California real estate mogul Kenneth Casey swindled more than 1,300 investors out of hundreds of millions of dollars in a Ponzi scheme. Now his victims are taking control in a Chapter 11 so collaborative it has veteran bankruptcy attorneys stunned.

“It’s been a process that I’ve never seen before,” said Michael I. Goldberg of Akerman LLP, who specializes in Ponzi schemes and is involved in the case. “The victims here really are sort of amazing.”

The scheme, which didn’t come to light until Casey’s death in May 2020, sparked a Chapter 11 case when seven defrauded investors forced one of Casey’s companies into involuntary bankruptcy. An affiliate filed voluntarily ten days later, and eventually dozens of related entities’ bankruptcy cases were consolidated.

On Thursday, the U.S. Bankruptcy Court for the Northern District of California will consider a “single pot” bankruptcy plan that would pool all assets and distribute proceeds equally among victims, regardless of the type of investment made.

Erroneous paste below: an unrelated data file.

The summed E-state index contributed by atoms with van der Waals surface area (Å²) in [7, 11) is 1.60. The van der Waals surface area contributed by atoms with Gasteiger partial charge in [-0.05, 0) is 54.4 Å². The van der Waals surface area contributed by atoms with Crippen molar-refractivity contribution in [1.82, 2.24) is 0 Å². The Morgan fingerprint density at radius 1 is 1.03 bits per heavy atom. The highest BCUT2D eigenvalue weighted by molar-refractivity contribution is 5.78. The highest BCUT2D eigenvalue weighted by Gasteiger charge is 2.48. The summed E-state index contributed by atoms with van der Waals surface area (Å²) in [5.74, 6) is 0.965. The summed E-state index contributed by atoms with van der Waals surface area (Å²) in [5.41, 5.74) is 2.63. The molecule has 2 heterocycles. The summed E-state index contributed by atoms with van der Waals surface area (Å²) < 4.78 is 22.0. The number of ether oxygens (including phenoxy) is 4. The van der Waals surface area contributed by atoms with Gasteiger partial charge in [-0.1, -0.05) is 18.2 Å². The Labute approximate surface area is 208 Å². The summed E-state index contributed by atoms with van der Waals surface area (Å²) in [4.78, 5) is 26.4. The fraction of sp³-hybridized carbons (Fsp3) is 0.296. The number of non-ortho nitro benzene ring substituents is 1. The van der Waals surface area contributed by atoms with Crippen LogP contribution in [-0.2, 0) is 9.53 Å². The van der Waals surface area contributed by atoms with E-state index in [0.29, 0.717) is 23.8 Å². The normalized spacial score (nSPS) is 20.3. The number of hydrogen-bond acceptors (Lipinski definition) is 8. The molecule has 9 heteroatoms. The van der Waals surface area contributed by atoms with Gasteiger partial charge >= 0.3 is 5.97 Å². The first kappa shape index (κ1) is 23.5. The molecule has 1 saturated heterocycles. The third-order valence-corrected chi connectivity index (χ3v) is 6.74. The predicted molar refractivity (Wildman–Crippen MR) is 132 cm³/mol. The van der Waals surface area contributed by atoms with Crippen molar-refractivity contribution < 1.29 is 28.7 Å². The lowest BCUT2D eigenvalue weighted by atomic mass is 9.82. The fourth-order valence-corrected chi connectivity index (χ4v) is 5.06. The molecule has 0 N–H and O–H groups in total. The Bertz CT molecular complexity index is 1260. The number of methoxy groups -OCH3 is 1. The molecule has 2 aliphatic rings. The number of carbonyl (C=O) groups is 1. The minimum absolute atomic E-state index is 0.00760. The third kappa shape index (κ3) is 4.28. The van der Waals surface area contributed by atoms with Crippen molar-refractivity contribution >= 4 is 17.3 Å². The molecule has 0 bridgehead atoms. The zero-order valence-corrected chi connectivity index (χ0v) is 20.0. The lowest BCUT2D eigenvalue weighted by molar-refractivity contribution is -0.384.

Creditors in bankruptcy often square off against each other to get as much as they can from limited assets. In this case, the investors coordinated early on and decided that they’d all benefit more by working together.

Their initiatives provide a template in other bankruptcies involving crime victims, bankruptcy professionals said. One law firm already has adopted the investors’ methods to change its engagement with abuse survivors in the Boy Scouts of…

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